Punctuality key in university’s audit

Florida A&M University’s operational audit began July 28. Interim President Castell V. Bryant has put new measures in place to reach her goal of maintaining and improving FAMU’s accountability and financial soundness in the 2006-2007 operational audits.

“All it takes is responding to the auditors’ request by providing the information asked and to do so in a timely manner,” Bryant said about preparing for the audit.

To make sure the audit runs smoothly, the university is continuing to work with KPMG International, the accounting firm that worked on the university’s 2004-2005 audit. Bryant said she believes if all the paperwork goes through one division, everything can be done accurately and in a timely manner.

Vice President of the Division of Compliance and Audit Rufus Little is the person responsible for maintaining the auditors’ request. Regulatory Compliance Liaison Tanya Robinson, who will assist Little, is the first person to see the auditors’ request. She must respond to the state auditor within 72 hours. To deal with auditors’requests accurately, Robinson will first review the material given to her. She then decides which person or department should receive it. If a problem appears and a request cannot be completed in 72 hours, a transmittal letter is issued by the department responsible and sent to the auditor general office located in 407 Foote-Hilyer.

A transmittal letter tells why the request will not be completed in the required time frame and gives the request an extension. The transmittal letter must be signed, dated and have the time the auditor received it. This ensures things are being done in a timely fashion.

“We have been timely on a big portion of requested information,” Robinson said. “The information that has not been timely is due (at) the beginning of the school year. The students are our first priority.”

Robinson and Joseph Bakker, assistant vice president of fiscal affairs, developed a spreadsheet to log the process of storing the auditors’ request data, the person designated to handle the request and when the request are completed.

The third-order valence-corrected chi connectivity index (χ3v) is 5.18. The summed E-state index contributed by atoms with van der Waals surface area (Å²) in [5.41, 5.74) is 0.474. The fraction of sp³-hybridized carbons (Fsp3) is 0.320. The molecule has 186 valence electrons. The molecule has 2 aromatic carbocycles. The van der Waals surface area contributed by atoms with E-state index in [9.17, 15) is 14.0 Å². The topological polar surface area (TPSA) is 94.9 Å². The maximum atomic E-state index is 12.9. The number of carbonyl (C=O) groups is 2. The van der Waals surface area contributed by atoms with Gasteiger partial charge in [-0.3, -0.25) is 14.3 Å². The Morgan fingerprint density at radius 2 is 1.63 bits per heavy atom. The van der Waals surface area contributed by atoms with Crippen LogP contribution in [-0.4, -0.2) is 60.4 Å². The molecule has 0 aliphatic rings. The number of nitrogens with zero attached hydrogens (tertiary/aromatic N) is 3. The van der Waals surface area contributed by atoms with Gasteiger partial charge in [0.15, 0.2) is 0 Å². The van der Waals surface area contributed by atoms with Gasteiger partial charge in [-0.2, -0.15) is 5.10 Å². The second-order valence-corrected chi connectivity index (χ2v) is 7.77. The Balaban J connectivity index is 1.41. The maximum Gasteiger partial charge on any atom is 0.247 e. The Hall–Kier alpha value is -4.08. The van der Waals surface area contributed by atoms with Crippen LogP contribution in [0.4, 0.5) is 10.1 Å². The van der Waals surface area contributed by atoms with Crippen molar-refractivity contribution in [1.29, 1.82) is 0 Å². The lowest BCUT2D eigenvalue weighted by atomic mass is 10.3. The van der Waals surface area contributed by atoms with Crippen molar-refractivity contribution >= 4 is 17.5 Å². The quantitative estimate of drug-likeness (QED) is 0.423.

“This new process is working well. It isn’t the best but it is a start,” Robinson said. “The process will be easier in the near future when a tracking database is developed. When things are being done on a spread sheet there will be human error.”The Division of Compliance and Audit will develop an external hotline to allow faculty and students to report any inappropriate behavior and remain anonymous.

“This office should have been open 20 years ago!” Robinson said.

Robinson referred to the compliance office as the cornerstone of the university.

“We are responsible for making sure things are done correctly. We don’t want FAMU to lose accreditation,” Robinson said. FAMU will continue to enact policies to restore the university’s financial state.

“This is my University as much as it is anybody else’s. I graduated from FAMU and I’m here to make sure our university lasts,” Bryant said.

She went on to say that Gov. Jeb Bush, the board of governors and the board of trustees all share a common vision of doing what is best for the university.

Lyndon Dallas, 23, a senior business administration and psychology student from Tampa, said he sees the improvements of FAMU under Bryant’s leadership. “I can appreciate that Dr. Bryant is beginning to make a change at our university and I hope the progress continues,” Dallas said.”Students should not be alarmed. The operational audit is done every 2 years at every university,” said acting inspector general Larry Tromly.

“The audit is ongoing. Mo matter if we are the worst or the greatest university we would have to go through this, it is just procedure,” Tromly said.

Bryant said as long as the university stays within budget, responds to the auditors in a timely manner and continues to have progression in its financials, FAMU has nothing to worry about.